|ESSENCE = Efficacy and Safety of Subcutaneous Enoxaparin in Non–Q-wave Coronary Events; GUSTO-IIb = Global Utilization of Streptokinase and TPA (tissue plasminogen activator) for Occluded Coronary Arteries; PARAGON-A = Platelet IIb/IIIa Antagonism (lamifiban) for the Reduction of Acute Coronary Syndrome Events in a Global Organization Network; PARAGON-B = Platelet IIb/IIIa Antagonism (lamifiban) for the Reduction of Acute Coronary Syndrome Events in a Global Organization Network; PRISM = Platelet Receptor Inhibition in Ischemic Syndrome Management; PRISM-PLUS = Platelet Receptor Inhibition in Ischemic Syndrome Management in Patients Limited by Unstable Angina Signs and Symptoms; PURSUIT = Platelet Glycoprotein IIb/IIIa in Unstable Angina: Receptor Suppression Using Integrilin Therapy; TIMI-11B = Thrombolysis in Myocardial Infarction Clinical Trial 11B; TIMI-3 = Thrombolysis in Myocardial Infarction Clinical Trial 3.|
|Severity||I||Symptoms with exertion|
|II||Subacute symptoms at rest (2-30 days prior)|
|III||Acute symptoms at rest (within prior 48 hr)|
|Clinical precipitating factor||A||Secondary|
|Therapy during symptoms||1||No treatment|
|2||Usual angina therapy|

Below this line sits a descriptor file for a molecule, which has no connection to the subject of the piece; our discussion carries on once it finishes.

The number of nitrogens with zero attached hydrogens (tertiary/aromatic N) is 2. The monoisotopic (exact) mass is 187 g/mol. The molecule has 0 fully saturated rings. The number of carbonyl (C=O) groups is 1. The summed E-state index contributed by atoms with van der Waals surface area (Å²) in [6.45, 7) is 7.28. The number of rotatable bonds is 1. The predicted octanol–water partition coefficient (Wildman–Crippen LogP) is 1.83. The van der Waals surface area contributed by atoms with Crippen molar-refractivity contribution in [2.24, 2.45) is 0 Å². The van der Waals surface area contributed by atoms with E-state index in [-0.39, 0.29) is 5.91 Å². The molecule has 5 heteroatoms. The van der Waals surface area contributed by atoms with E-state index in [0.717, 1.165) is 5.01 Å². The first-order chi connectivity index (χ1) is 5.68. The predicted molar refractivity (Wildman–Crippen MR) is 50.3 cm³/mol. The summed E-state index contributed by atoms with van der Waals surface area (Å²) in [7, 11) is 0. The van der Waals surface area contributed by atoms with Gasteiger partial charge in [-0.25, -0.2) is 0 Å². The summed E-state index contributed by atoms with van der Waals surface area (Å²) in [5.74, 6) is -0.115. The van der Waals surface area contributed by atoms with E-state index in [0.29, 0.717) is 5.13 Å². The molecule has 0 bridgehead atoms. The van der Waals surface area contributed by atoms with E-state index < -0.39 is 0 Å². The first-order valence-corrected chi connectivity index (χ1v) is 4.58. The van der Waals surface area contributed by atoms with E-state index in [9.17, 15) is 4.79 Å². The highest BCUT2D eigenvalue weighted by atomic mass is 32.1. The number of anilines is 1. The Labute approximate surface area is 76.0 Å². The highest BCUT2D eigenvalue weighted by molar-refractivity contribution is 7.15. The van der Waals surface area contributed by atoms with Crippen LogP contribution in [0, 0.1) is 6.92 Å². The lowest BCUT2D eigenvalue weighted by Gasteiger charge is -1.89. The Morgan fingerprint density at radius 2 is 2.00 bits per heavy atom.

|Preferred Strategy ||Patient Characteristics|
|Invasive||Recurrent angina/ischemia at rest or with low-level activities despite intensive medical therapy|
|Elevated cardiac biomarkers (TnT or TnI)|
|New or presumably new ST-segment depression|
|Signs or symptoms of heart failure or new or worsening mitral regurgitation|
|High-risk findings on noninvasive stress testing|
|High-risk score (eg, TIMI, GRACE)|
|Reduced LV systolic function (LVEF < 40%)|
|Sustained ventricular tachycardia|
|PCI within 6 months|
|Conservative||Low-risk score (eg, TIMI, GRACE)|
|Patient or physician preference in the absence of high-risk features|
|ACC/AHA = American College of Cardiology/American Heart Association; CABG = coronary artery bypass grafting; GRACE = Global Registry of Acute Coronary Events; LV = left ventricle; LVEF = left ventricular ejection fraction; PCI = percutaneous coronary intervention; TIMI = Thrombolysis in Myocardial Infarction Clinical Trial; TnI = troponin I; TnT = troponin T.|